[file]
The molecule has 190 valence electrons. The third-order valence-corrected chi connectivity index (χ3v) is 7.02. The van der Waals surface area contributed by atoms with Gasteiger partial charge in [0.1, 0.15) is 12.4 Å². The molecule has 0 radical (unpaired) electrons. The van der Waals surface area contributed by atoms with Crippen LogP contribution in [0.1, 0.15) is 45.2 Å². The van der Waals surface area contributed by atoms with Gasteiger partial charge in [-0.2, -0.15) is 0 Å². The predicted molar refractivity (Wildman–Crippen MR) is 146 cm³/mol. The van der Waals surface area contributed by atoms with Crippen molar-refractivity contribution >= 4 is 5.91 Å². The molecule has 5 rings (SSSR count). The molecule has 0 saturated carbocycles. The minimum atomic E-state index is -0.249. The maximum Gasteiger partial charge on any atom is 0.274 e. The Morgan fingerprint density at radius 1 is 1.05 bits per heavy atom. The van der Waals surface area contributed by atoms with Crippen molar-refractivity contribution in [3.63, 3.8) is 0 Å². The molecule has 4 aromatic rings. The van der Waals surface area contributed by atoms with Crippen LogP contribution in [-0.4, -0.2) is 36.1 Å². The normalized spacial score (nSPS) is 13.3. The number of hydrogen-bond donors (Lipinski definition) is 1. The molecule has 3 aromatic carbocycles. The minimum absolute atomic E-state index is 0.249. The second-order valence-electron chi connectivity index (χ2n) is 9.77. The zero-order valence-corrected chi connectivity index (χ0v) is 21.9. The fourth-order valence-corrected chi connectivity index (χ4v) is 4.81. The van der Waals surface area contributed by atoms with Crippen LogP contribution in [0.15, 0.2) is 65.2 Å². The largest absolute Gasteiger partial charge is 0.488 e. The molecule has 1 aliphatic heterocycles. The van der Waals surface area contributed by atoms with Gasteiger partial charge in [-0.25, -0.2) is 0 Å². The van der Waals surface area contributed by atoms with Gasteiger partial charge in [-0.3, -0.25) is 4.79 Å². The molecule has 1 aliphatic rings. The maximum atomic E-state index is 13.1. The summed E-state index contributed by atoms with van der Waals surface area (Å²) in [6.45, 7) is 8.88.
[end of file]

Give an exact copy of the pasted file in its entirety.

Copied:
The molecule has 190 valence electrons. The third-order valence-corrected chi connectivity index (χ3v) is 7.02. The van der Waals surface area contributed by atoms with Gasteiger partial charge in [0.1, 0.15) is 12.4 Å². The molecule has 0 radical (unpaired) electrons. The van der Waals surface area contributed by atoms with Crippen LogP contribution in [0.1, 0.15) is 45.2 Å². The van der Waals surface area contributed by atoms with Gasteiger partial charge in [-0.2, -0.15) is 0 Å². The predicted molar refractivity (Wildman–Crippen MR) is 146 cm³/mol. The van der Waals surface area contributed by atoms with Crippen molar-refractivity contribution >= 4 is 5.91 Å². The molecule has 5 rings (SSSR count). The molecule has 0 saturated carbocycles. The minimum atomic E-state index is -0.249. The maximum Gasteiger partial charge on any atom is 0.274 e. The Morgan fingerprint density at radius 1 is 1.05 bits per heavy atom. The van der Waals surface area contributed by atoms with Crippen molar-refractivity contribution in [3.63, 3.8) is 0 Å². The molecule has 4 aromatic rings. The van der Waals surface area contributed by atoms with Crippen LogP contribution in [-0.4, -0.2) is 36.1 Å². The normalized spacial score (nSPS) is 13.3. The number of hydrogen-bond donors (Lipinski definition) is 1. The molecule has 3 aromatic carbocycles. The minimum absolute atomic E-state index is 0.249. The second-order valence-electron chi connectivity index (χ2n) is 9.77. The zero-order valence-corrected chi connectivity index (χ0v) is 21.9. The fourth-order valence-corrected chi connectivity index (χ4v) is 4.81. The van der Waals surface area contributed by atoms with Crippen LogP contribution in [0.15, 0.2) is 65.2 Å². The largest absolute Gasteiger partial charge is 0.488 e. The molecule has 1 aliphatic heterocycles. The van der Waals surface area contributed by atoms with Gasteiger partial charge in [-0.25, -0.2) is 0 Å². The van der Waals surface area contributed by atoms with Gasteiger partial charge in [-0.3, -0.25) is 4.79 Å². The molecule has 1 aliphatic rings. The maximum atomic E-state index is 13.1. The summed E-state index contributed by atoms with van der Waals surface area (Å²) in [6.45, 7) is 8.88.